Stats don’t always paint the whole picture

Mark Giordano is one of the players that has made the Flames legitimately good./ Resolute

Mark Giordano is one of the players that has made the Flames legitimately good./ Resolute

The Flames might be an exception to the rule

Author: Harrison Brooks – Contributor

Earlier in the year, I wrote about the recent trends in NHL stats keeping that is advanced stats, namely Corsi. In said article, I made statements about how puck possession is vital for team success, thus making strong Corsi and Fenwick numbers vital to a team’s success. However, there are always anomalies in the data. One of these anomalies is the Calgary Flames. The Flames are “out-Corsi’d” almost every game, but despite this, are currently battling for second place in their division. So, looking at the numbers, it leads people to think the Flames are getting lucky constantly, where as when you watch them play, their wins come from hard work, not luck.

I recently read an article on CBS Sports entitled “Flames Success Confounds Conventional Wisdom.” In this article, Chris Peters writes, “Calgary has the third worst Corsi percentage in the league.” At the start of the year, Calgary was looking like one of the worst teams in the league, but they added competent goaltending to their already superb top pairing defence. In addition, guys like Sean Monahan and Johnny Gaudreau developed fast, and are turning into stars. At the current point in the season, if you look at the team, even without knowing the standings, it’s clear the Flames are not one of the bottom teams in the league. So, when the stats say they are the third worst team in the league, maybe it’s time to look at it in a different way.

Harrison wrote another article earlier in the school year about the benefits of stats like Corsi and Fenwick. Why don’t they apply better to the Flames like they do with the rest of the NHL?

The thing with Calgary is their style of play. It’s perfect for losing the advanced stats battle each night. On offence, because of their size and speed, they use fast breaks to their advantage. They send all three forwards to the opposition blue line then let their defence make long stretch passes with tips into the zone. This keeps the other team’s forecheck at bay, because they don’t want to give up any odd man rushes. After the tip into the zone, the Flames get on the forecheck, creating turnovers and scoring chances. They do this instead of getting down low and cycling like most other teams do, which hurts their possession numbers. On defence, they collapse in front of the net and allow teams to cycle and take shots from the perimeter, which is the reason for the Flames being outshot nearly every game.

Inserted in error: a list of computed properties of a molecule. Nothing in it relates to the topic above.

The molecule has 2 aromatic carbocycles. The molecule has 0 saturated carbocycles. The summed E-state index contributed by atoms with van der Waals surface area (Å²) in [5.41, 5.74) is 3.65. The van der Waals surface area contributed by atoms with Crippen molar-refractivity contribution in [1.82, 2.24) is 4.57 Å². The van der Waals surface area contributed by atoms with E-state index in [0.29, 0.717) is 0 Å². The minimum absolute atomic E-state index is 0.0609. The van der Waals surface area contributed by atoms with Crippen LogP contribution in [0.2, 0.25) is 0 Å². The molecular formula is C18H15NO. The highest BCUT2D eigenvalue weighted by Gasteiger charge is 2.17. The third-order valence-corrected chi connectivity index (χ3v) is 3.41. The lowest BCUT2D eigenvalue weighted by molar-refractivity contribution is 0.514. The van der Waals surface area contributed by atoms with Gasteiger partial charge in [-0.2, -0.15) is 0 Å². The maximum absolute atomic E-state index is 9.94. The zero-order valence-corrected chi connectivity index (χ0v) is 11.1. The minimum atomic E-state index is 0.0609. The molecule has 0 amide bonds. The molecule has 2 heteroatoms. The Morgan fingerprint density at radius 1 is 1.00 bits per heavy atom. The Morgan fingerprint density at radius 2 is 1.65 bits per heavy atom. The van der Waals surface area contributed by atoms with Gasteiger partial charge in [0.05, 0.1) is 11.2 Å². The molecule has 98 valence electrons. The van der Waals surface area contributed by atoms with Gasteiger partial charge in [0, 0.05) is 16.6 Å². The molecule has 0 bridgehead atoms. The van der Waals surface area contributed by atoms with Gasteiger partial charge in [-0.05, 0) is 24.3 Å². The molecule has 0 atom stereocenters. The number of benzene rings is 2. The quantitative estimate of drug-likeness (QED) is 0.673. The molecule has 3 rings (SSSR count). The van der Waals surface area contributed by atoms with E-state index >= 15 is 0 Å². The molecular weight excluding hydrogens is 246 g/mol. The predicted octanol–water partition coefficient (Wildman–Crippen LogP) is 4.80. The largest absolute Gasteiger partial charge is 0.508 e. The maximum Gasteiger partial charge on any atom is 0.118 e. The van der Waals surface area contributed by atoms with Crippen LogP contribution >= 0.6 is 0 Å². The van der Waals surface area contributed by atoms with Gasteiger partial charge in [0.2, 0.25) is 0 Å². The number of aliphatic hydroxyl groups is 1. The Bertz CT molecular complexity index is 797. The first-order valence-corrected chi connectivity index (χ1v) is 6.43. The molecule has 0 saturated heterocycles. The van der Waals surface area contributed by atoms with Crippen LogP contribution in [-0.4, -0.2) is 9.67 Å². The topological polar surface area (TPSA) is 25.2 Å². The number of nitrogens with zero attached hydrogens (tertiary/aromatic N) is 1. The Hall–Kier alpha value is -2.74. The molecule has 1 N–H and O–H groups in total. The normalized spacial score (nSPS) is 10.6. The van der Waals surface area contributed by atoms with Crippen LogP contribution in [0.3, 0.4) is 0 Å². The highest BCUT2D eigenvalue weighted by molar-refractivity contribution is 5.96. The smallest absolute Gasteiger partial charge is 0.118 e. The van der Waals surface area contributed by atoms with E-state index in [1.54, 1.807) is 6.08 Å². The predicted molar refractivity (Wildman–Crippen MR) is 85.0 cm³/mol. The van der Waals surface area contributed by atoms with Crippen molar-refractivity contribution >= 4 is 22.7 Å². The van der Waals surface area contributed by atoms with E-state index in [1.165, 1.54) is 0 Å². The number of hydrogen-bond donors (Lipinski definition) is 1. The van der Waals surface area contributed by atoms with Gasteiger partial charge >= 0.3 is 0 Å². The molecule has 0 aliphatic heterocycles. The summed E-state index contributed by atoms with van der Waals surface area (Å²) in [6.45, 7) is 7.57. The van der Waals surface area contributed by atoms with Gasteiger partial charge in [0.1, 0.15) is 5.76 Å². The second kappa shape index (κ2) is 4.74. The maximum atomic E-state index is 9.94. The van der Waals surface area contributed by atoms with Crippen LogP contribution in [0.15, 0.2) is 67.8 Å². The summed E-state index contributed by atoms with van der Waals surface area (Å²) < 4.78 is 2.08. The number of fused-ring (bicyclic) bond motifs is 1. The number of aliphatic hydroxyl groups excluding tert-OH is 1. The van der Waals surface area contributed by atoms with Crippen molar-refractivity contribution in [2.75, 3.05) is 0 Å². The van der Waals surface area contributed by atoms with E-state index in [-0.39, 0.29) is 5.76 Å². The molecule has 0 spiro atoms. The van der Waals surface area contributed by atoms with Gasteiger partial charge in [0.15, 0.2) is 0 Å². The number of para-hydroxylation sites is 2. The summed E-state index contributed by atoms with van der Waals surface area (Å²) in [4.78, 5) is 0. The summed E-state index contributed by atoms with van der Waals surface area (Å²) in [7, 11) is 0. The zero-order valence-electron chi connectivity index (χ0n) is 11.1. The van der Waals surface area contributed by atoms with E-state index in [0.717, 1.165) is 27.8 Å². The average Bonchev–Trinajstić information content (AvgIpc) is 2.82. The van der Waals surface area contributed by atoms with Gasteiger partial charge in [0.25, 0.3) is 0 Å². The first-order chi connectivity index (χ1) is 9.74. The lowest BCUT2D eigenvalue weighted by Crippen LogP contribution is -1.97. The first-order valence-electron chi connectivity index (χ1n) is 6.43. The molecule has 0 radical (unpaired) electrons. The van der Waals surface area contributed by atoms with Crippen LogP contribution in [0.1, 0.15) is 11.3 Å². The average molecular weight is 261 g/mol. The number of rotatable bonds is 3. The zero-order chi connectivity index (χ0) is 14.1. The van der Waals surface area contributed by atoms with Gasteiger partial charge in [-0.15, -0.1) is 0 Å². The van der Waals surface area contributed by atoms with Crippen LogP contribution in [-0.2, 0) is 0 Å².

The second point from the CBS Sports article that makes me think that the Flames are an anomaly is where Peters writes, “The Flames have not gotten all-world goaltending, like last years surprise team Colorado Avalanche did.”

Colorado plays the same fast-paced style of game as the Flames, which is where the comparisons come from. However, there are some important differences between Calgary and Colorado, but also between Colorado from last year and this year. One example is Colorado losing Paul Stastny and moving Mackinnon to centre, which could have disrupted some flow and chemistry. The most important difference is goaltending. Last year, Varlamov was outstanding and a huge part of Colorado’s success. This year, he’s fallen back down to earth, and if you combine that with the changes the team made, it makes sense that they aren’t as good this year. Compare that to the Flames who have had league average goaltending, but continue to win and defy logic, and a picture starts to be painted. This picture shows that maybe the Flames aren’t lucky but are legitimately good.

So, despite the information that advanced stats show us, there will always be glitches in the system. What this does is force us to look at the whole picture, rather than just what the numbers tell us.

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